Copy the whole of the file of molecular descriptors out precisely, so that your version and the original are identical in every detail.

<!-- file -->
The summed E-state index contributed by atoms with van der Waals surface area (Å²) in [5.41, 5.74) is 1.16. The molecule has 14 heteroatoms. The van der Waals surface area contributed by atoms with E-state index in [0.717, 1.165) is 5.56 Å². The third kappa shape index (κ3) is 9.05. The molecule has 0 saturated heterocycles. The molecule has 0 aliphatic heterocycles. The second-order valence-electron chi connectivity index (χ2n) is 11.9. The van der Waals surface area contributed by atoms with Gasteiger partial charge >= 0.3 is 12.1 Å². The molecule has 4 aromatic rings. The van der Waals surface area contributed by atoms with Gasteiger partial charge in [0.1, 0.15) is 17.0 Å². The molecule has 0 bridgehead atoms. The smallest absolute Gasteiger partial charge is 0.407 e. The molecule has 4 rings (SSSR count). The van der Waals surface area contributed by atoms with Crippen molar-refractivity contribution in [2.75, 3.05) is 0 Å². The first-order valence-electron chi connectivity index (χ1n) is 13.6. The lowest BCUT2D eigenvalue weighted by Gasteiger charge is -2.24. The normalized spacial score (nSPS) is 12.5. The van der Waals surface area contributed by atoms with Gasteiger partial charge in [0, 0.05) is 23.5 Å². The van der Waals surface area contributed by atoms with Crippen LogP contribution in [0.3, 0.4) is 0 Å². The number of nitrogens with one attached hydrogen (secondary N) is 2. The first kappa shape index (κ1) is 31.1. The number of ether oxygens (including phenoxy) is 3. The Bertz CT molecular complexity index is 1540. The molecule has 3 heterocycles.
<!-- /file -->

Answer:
The summed E-state index contributed by atoms with van der Waals surface area (Å²) in [5.41, 5.74) is 1.16. The molecule has 14 heteroatoms. The van der Waals surface area contributed by atoms with E-state index in [0.717, 1.165) is 5.56 Å². The third kappa shape index (κ3) is 9.05. The molecule has 0 saturated heterocycles. The molecule has 0 aliphatic heterocycles. The second-order valence-electron chi connectivity index (χ2n) is 11.9. The van der Waals surface area contributed by atoms with Gasteiger partial charge >= 0.3 is 12.1 Å². The molecule has 4 aromatic rings. The van der Waals surface area contributed by atoms with Gasteiger partial charge in [0.1, 0.15) is 17.0 Å². The molecule has 0 bridgehead atoms. The smallest absolute Gasteiger partial charge is 0.407 e. The molecule has 4 rings (SSSR count). The van der Waals surface area contributed by atoms with Crippen molar-refractivity contribution in [2.75, 3.05) is 0 Å². The first-order valence-electron chi connectivity index (χ1n) is 13.6. The lowest BCUT2D eigenvalue weighted by Gasteiger charge is -2.24. The normalized spacial score (nSPS) is 12.5. The van der Waals surface area contributed by atoms with Gasteiger partial charge in [0, 0.05) is 23.5 Å². The van der Waals surface area contributed by atoms with Crippen LogP contribution in [0.3, 0.4) is 0 Å². The number of nitrogens with one attached hydrogen (secondary N) is 2. The first kappa shape index (κ1) is 31.1. The number of ether oxygens (including phenoxy) is 3. The Bertz CT molecular complexity index is 1540. The molecule has 3 heterocycles.